19Stakeholder Interview Questions How would you describe the objectives of the Sample Program? Would you consider program an IT or a business initiative?Based on your knowledge of the Program, how does this initiative align with the other strategic initiatives?What is the current degree of awareness about the Program and it’s objectives for Client Services?To what extent has the vision of the future state at ARC been communicated to the regions?How would you describe executive understanding of the Program? How would you describe leadership support of Program? What examples come to mind?One potential risk is that employees are confused about the “what, why and how of Program” and how far along we’ve come in the solution development. Do you see this as a risk? If yes, why?What are some other “people” risks to successful adoption of Program’s new procedures and tools? What impacts could result from not addressing these risks?In your opinion, what is the most effective way to engage field staff in the Program? Who should be involved in this effort? Who should lead this effort?What needs to be changed across all regions in order for deployment to be a success? What factors are working in favor of a successful solution deployment?Do you feel that there is the right amount of communication between leadership and employees? What kinds of communications or activities would you suggest to improve end-user understanding of Program and improve their willingness to adopt its changes?
20PlanCommunication objectives, Key messages and message map, Editorial guidelines and brand, Communications infrastructure
21Communication Objectives What are you trying to do?Do you want to educate your customers?Do you want to defuse a situation?Do you want to improve your organization’s reputation?Objectives must align with business objectivesAnd, as always, they must be SMARTSpecific, measurable, achievable, realistic, time-focused
22Example Objectives (not measurable) Develop and deliver a communications plan during 2005, effectively targeting key audiences; small and medium size farmers, funders and institutional decision makers, to accomplish the following:Position MIFFS as an accomplished, successful leader in Michigan agricultural and food business community.Differentiate MIFFS role vs. other Michigan agricultural organizations as the nucleus of the agricultural community and the first stop for Michigan agricultural and food business in need of assistance and resources.Implement a communications plan that will nurture (build, develop and maintain) a long term relationship with key audiences in order to develop trust and gain credibility of the MIFFS organization leading to audiences’ active participation (quantify) with MIFFS and active support(quantify) of community based food systems.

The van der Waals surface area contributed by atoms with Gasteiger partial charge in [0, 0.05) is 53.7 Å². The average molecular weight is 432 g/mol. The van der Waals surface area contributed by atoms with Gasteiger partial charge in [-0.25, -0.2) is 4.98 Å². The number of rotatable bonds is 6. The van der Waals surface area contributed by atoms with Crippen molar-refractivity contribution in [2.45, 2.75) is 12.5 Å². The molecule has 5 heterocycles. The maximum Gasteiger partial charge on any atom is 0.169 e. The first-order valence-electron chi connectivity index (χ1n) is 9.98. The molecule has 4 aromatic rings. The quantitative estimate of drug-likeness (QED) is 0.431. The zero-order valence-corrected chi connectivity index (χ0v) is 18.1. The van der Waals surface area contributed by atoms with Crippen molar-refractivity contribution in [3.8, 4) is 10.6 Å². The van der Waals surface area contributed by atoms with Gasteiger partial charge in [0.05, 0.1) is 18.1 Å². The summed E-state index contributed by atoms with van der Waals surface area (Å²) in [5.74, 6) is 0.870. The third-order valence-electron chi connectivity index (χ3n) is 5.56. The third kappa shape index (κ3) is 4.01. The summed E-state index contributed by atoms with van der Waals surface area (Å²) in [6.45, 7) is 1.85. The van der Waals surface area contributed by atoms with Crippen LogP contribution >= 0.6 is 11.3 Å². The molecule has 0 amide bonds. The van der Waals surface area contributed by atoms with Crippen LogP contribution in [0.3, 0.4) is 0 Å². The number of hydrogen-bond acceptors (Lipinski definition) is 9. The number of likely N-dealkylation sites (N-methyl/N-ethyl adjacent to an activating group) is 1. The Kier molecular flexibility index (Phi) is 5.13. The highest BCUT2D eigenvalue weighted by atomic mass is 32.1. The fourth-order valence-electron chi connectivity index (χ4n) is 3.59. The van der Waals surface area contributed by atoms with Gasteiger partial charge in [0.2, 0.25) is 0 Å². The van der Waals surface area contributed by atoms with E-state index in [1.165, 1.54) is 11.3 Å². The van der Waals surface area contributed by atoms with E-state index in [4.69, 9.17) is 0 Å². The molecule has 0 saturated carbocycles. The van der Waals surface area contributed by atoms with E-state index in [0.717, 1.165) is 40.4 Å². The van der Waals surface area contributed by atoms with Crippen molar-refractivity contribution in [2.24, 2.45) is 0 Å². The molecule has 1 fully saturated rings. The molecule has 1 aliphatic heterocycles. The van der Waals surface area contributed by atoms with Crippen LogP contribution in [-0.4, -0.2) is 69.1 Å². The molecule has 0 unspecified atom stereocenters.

23Example Objectives (measurable) Campaign Objectives:Generate awareness of featured Hallmark holiday products with at least 40 million impressions (exceeding 2008 results of 35.1 million).Drive engagement with featured Hallmark holiday products through celebrity and blogger product trial.Meet our ROI goal of 12% (measured internally through Hallmark’s proprietary marketing measurement tool; based on spend and impressions across all marketing tactics).Tactical Goals:Secure product inclusion in at least two national consumer gift guides (print and/or online versions).Generate national entertainment media coverage (broadcast, print and online) from the celebrity event.Secure product reviews on at least 25 of our targeted blogs (1/2 of our original list of 50).
24Key Messages Communicate what you’re doing and why Communicate what will be differentFit with your objectivesSpeak to audiencesAbove all…use clarityYou’re a human being. Write like one.
25Key Messages and Message Map Break everything down into 3 levels of messagingWork with subject matter experts to understand and create the levelsLevel 1: Elevator speechLevel 2: Supporting messagesLevel 3: Proof pointsLevel 4: Anecdotes and illustrations
26Level 1 Level 2 Level 3 Date Use VC – it’s the smart way to meet Campaign sign-offLevel 2VC saves timeVC saves moneyVC saves the environmentCampaign poster headlinesWhy travel xx miles just to shake hands?New York and back before lunchTake minutes, not milesDelays not expected1 expensive meeting (local and global versions)Make your mark without leaving footprintGo global, stay localLevel 3There are many benefits of using VC for you, your client and XXXXImprove your productivity and diary flexibilityImprove your work-life balanceReduce the stresses of travellingSave on hotel costs, travel and expensesShow clients we are minimising expensesReduce your personal carbon footprintReduce our carbon footprintDemonstrate to clients that we walk the talkCampaign copyThe above benefits can be developed into short paragraphs of text for use alongside the headlines and sign-offOther points to include in level 3 messagesVC is the closest thing we have to face-to-face meeting .The VC user experience has improved immensely over the last couple of years; there is still room for improvement, but the technology is getting there.VC is one of a range of collaborative tools we should use to connect with our clients and one another